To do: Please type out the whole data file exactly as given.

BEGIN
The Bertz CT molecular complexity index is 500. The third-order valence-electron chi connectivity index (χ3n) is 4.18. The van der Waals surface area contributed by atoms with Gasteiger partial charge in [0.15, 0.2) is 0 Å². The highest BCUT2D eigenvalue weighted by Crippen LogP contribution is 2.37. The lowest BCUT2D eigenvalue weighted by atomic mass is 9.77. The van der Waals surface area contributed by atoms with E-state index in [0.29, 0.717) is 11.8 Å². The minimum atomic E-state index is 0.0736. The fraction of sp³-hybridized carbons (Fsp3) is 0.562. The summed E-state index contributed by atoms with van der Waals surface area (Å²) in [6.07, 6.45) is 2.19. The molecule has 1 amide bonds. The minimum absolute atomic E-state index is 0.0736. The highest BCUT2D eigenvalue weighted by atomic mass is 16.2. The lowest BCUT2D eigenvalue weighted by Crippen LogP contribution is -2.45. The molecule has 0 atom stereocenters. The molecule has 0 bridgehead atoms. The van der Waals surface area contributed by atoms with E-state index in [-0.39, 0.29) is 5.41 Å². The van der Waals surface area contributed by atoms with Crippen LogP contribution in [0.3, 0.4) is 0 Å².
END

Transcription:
The Bertz CT molecular complexity index is 500. The third-order valence-electron chi connectivity index (χ3n) is 4.18. The van der Waals surface area contributed by atoms with Gasteiger partial charge in [0.15, 0.2) is 0 Å². The highest BCUT2D eigenvalue weighted by Crippen LogP contribution is 2.37. The lowest BCUT2D eigenvalue weighted by atomic mass is 9.77. The van der Waals surface area contributed by atoms with E-state index in [0.29, 0.717) is 11.8 Å². The minimum atomic E-state index is 0.0736. The fraction of sp³-hybridized carbons (Fsp3) is 0.562. The summed E-state index contributed by atoms with van der Waals surface area (Å²) in [6.07, 6.45) is 2.19. The molecule has 1 amide bonds. The minimum absolute atomic E-state index is 0.0736. The highest BCUT2D eigenvalue weighted by atomic mass is 16.2. The lowest BCUT2D eigenvalue weighted by Crippen LogP contribution is -2.45. The molecule has 0 atom stereocenters. The molecule has 0 bridgehead atoms. The van der Waals surface area contributed by atoms with E-state index in [-0.39, 0.29) is 5.41 Å². The van der Waals surface area contributed by atoms with Crippen LogP contribution in [0.3, 0.4) is 0 Å².